Legislation expected to be signed into law by Illinois Gov. Pat Quinn -- perhaps already done as you read this -- will change the way small businesses deal with job applicants and pregnant employees.
With Quinn's signature, provisions of both laws will be effective Jan. 1, 2015. It's best to learn the details now.
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• Dubbed Ban-the-Box, Illinois' Job Opportunities for Qualified Applicants Act prohibits employers from asking a job applicant about possible criminal convictions before a formal job offer is extended. Generally, the "check here if you've ever been convicted" box on the job application must go.
Consequently, employment attorney Renée L. Koehler says, any job offer you extend should be conditional upon the applicant being able to pass a criminal-background check. Even then, employers "must look to mitigating circumstances," she adds.
Koehler is a partner in the law firm of Koehler & Passarelli LLC, Woodridge.
Mitigating circumstances could involve such issues as whether a conviction that turns up is related to the job you're offering; how long ago the conviction was (seven to 10 years seems to be a touch point); and what the conviction was for, Koehler says.
As a practical matter, convictions that surface in a background check must be handled pretty much on a case-by-case basis. Clearly, the provision "adds to the hiring process," Koehler says.
Illinois-based employers with facilities in one of the four states -- Hawaii, Massachusetts, Minnesota and Rhode Island -- or 50 municipalities where Ban-the-Box provisions already exist likely are a step or two ahead. They already deal with additional hiring steps.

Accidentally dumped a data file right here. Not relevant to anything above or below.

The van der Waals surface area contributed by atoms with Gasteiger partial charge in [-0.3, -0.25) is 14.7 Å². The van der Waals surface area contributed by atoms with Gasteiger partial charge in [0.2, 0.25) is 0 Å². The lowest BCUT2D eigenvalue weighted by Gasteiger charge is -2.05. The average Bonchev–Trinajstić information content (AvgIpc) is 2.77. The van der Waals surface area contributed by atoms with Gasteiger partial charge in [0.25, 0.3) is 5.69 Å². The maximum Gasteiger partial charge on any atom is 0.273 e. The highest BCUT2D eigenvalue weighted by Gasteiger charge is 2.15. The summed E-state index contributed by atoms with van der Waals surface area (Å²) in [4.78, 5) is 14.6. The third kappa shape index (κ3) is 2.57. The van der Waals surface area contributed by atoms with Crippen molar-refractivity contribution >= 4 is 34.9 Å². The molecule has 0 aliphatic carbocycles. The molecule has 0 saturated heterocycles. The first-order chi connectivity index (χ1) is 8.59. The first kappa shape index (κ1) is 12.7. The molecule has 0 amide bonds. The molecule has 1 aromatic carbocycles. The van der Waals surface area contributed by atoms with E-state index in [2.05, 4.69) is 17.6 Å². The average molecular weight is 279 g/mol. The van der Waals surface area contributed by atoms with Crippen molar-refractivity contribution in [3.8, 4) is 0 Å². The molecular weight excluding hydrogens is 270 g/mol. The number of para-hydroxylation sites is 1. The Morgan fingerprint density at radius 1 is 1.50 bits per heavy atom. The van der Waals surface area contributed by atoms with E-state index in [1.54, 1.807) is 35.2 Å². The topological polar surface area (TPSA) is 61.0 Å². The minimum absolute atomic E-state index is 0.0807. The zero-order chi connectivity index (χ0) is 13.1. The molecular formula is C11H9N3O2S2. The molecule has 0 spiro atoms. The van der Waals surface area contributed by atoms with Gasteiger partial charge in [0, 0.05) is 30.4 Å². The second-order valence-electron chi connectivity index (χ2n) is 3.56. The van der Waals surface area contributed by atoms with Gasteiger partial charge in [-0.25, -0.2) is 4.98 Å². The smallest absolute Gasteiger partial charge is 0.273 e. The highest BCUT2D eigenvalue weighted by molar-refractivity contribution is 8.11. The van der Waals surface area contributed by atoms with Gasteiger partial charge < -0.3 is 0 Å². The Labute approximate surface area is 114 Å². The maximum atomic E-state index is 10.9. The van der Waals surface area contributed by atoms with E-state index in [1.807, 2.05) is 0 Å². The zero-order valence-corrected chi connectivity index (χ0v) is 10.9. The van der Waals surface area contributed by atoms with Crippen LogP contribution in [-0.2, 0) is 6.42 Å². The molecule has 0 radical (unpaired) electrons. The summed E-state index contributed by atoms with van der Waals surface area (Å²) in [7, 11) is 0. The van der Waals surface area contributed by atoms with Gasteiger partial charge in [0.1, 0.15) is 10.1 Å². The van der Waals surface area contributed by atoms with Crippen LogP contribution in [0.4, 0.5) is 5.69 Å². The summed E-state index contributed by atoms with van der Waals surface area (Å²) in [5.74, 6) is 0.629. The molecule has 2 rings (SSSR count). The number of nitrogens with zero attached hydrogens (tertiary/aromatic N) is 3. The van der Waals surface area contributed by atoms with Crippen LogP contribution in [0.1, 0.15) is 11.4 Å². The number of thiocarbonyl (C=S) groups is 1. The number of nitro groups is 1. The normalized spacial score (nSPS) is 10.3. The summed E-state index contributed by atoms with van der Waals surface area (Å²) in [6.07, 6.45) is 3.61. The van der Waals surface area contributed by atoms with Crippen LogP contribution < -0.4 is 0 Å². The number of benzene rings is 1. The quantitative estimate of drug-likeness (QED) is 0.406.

Management guidelines covering business-related convictions must be in place, for example, and enhanced training often is necessary for supervisors who have hiring authority in such high-turnover sectors as retail or delivery.
Assuming Quinn's signature, the law affects companies with 15 or more employees.
• New pregnancy accommodation requirements, an amendment to the Illinois Human Rights Act, affect all employers. If your one employee is pregnant, you'll have to make reasonable accommodations if she asks.
Accommodations might include longer and more frequent bathroom breaks; lighter duty; transfer to less physically demanding or less hazardous tasks; modified hours; and expanded seating, or rest, areas.
If hired, pregnant applicants must be afforded the same accommodations.
Koehler says that employee requests for accommodations typically must be supported by medical documentation -- i.e., a note from the doctor.
Unless accommodations would place an undue hardship on the business, employers cannot counter a request for accommodations with an early leave of absence, Koehler says. Neither are employers required to create a new job for a pregnant employee.
The provisions of the amendment apply to job applicants, full-time employees, part-timers and probationary workers who are pregnant or returning to work after childbirth. HR posters must include the provisions; appropriate language will be available from the Illinois Department of Human Rights -- and, presumably, from trade associations and other business organizations.
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